The New York Times reported today that out of 3000 building superintendents in New York City, only a couple dozen are female. www.nytimes.com/superintendents-who-are-women.
While some of the explanations offered appeared on the surface to be socially-driven, such as self-selection and lack of role models, others were clearly unlawful. Real estate executives interviewed for the article expressed concerns that “the residents of the buildings they manage would never go for it. And that goes double for the building staff.” One account executive at a realty company was quoted as saying, “There has to be assurance that male workers are going to be able to take direction from a woman,” blaming the situation on cultural differences in attitudes toward women.
This kind of discriminatory attitude is exactly what the civil rights laws were enacted to prevent. An employer may not discriminate against an applicant for a job based on sex.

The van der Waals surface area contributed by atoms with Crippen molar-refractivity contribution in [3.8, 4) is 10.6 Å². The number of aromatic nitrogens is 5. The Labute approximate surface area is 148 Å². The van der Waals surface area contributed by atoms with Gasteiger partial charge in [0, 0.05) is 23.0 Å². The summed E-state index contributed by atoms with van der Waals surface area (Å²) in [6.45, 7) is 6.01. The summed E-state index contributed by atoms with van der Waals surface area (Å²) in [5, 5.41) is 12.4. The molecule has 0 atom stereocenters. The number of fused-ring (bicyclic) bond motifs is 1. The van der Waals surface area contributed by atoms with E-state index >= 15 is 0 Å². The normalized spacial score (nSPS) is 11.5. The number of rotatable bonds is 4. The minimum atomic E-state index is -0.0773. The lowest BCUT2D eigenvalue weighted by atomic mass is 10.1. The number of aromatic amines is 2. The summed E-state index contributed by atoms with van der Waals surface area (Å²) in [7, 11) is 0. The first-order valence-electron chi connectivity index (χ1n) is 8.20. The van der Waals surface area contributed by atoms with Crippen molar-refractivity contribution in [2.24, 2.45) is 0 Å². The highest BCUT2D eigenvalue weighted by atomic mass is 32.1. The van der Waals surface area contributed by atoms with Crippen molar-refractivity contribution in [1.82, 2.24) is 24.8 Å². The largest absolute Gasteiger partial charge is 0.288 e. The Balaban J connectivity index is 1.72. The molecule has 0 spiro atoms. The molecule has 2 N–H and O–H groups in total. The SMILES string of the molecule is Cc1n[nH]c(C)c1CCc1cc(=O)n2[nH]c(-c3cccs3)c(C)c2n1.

Employers should have written policies stating that sex discrimination and harassment based on gender are unlawful and will not be tolerated. If the employer’s other employees have objections to working with a woman, then those employees must be counseled that the employer maintains a discrimination-free atmosphere and that harassment and discrimination against someone because of her sex will not be tolerated. If that behavior occurs anyway, then those employees must be disciplined up to and including termination.
The law also does not countenance customer preference. A building’s owner, cooperative board or other management structure cannot decline to hire a female super based on its preference, or the residents’ preference, for a male.
There are few legitimate excuses for sex discrimination, and the preferences of co-workers, subordinates, managers and customers are most definitely not among them.